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`use-syntax' and module transformers

From: Ludovic Courtès
Subject: `use-syntax' and module transformers
Date: Mon, 31 Jul 2006 11:30:37 +0200
User-agent: Gnus/5.110006 (No Gnus v0.6) Emacs/21.4 (gnu/linux)


Currently, `use-syntax' and the same-named option of `define-module' are
defined as follows:

  -- syntax: use-syntax module-name
      Load the module `module-name' and use its system transformer as
      the system transformer for the currently defined module, as well
      as installing it as the current system transformer.

(I believe "system" should read "syntax" here.)  The notion of "module
transformer" is not defined, making it look like an obscure feature.

Unlike what one might think, `use-syntax' and `export-syntax' are not
symmetric: they have nothing to do with each other.  The naive user who
thought that both are related will experience funny things.  When using
the `:use-syntax' option of `define-module', one will be able to use
pretty much any module, without any problem.  However, sometimes, the
same module will fail to load when using the `use-syntax' macro (more on
that below):

  guile> (use-syntax (srfi srfi-9))

  In standard input:
     1: 0* (use-syntax (srfi srfi-9))
     1: 1  (eval-case (# # # *unspecified*) (else #))
     1: 2  (begin (process-use-modules #) (set-module-transformer! # srfi-9) 
  In unknown file:
     ?: 3* [set-module-transformer! #<directory (guile-user) 3008c8d0> ...

  <unnamed port>: While evaluating arguments to set-module-transformer! in 
expression (set-module-transformer! (current-module) srfi-9):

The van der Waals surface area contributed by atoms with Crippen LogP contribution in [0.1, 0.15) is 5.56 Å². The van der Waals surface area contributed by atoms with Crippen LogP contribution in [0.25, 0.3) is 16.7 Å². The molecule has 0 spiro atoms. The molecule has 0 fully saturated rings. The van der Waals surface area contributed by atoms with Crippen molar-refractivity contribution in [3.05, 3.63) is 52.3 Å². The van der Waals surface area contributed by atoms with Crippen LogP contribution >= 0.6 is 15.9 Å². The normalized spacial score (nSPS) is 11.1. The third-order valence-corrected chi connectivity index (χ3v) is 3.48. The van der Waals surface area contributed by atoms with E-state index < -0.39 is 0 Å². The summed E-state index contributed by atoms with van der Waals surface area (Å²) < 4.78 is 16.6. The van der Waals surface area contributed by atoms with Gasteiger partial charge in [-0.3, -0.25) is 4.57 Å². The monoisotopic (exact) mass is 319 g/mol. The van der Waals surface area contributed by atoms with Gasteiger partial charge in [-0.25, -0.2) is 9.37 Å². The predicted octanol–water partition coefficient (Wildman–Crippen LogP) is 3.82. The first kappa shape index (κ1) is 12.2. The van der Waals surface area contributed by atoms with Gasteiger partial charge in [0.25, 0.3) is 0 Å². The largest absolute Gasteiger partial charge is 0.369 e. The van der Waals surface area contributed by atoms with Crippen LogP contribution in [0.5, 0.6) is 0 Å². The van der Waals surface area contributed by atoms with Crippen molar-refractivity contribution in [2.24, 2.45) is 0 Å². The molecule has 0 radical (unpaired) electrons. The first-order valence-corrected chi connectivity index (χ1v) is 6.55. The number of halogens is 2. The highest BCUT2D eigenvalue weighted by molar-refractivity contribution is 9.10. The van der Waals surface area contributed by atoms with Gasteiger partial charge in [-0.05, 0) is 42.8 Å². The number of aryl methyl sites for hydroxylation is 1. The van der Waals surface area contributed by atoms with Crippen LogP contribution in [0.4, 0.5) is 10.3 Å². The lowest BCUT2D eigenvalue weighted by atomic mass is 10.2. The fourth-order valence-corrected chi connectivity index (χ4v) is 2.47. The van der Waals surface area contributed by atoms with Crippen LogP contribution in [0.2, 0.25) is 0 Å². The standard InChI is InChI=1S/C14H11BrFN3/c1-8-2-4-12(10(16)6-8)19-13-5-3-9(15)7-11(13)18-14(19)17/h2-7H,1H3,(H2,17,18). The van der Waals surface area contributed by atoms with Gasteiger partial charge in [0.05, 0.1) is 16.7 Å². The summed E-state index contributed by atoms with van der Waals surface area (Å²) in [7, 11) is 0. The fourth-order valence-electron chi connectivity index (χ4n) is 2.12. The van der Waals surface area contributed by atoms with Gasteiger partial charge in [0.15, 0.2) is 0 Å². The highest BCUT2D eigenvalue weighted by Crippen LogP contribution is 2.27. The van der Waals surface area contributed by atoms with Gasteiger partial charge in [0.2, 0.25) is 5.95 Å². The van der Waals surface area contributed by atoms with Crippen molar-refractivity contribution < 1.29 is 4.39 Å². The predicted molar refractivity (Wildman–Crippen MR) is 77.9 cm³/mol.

<unnamed port>: Unbound variable: srfi-9
  ABORT: (unbound-variable)

(This difference in behavior is due to a difference in the way
`use-syntax' and `define-module' look for a module transformer.  In the
above example, `use-syntax' looks for a variable named `srfi-9' in the
_current_ module and raises an error if it is not found;
`process-define-module', OTOH, looks for a variable named `srfi-9' in
the public interface of the used module but does not complain if it
doesn't find it.  So there are actually two differences.)

In some cases, using `use-syntax' instead of `use-modules' will yield a
strange behavior:

  guile> (use-syntax (ice-9 match))
  guile> (+ 2 3)
  ERROR: In procedure apply:
  ERROR: Wrong type argument in position 1: #<macro! match>
  ABORT: (wrong-type-arg)

Ok, this only demonstrates a lack of documentation, and perhaps a
confusing naming.  Now, what about the idea of module transformers

The idea of a module transformer is similar to that of a macro, except
that the module transformer gets applied unconditionally to all the
S-exps that get read while the module it is attached to is current.  The
semantics are, well, quite complicated (likewise, I believe that this is
one of the reason Neil rejected the idea of a per-module reader which I
proposed initially).

Currently, the only module (I think) in core Guile that uses this
feature is `(ice-9 syncase)'.  I don't understand that code, but I
suspect that it could live without it, especially now that we have
`current-reader'.  I saw another use of module transformers in Guile-VM
where the module transformer is used to replace `foo.field' by
`(slot-ref foo field)'.  This also could be implemented as a specific
reader checking for symbols that contain a dot.

Why did I worry about `use-syntax' in the first place?  In order to
support compilation of macros, we need a way to differentiate between
compile-time dependencies (i.e., modules that are used because they
provide macros or procedures or data used by other macros) and run-time
dependencies.  I thought that `use-syntax' had been invented for this
purpose, but that most people had resorted to using `use-modules'
instead just because it doesn't make any difference.  I was the naive
user I mentioned above, and I was wrong.  ;-)

In summary, I consider `use-syntax' to be currently obscure and I
question the usefulness of module transformers.  What do you think?

If we agree that their usefulness is questionable, then we could re-use
the name `use-syntax' for another purpose, namely to express
compile-time dependencies.  Otherwise, maybe we could introduce yet
another form to express that.


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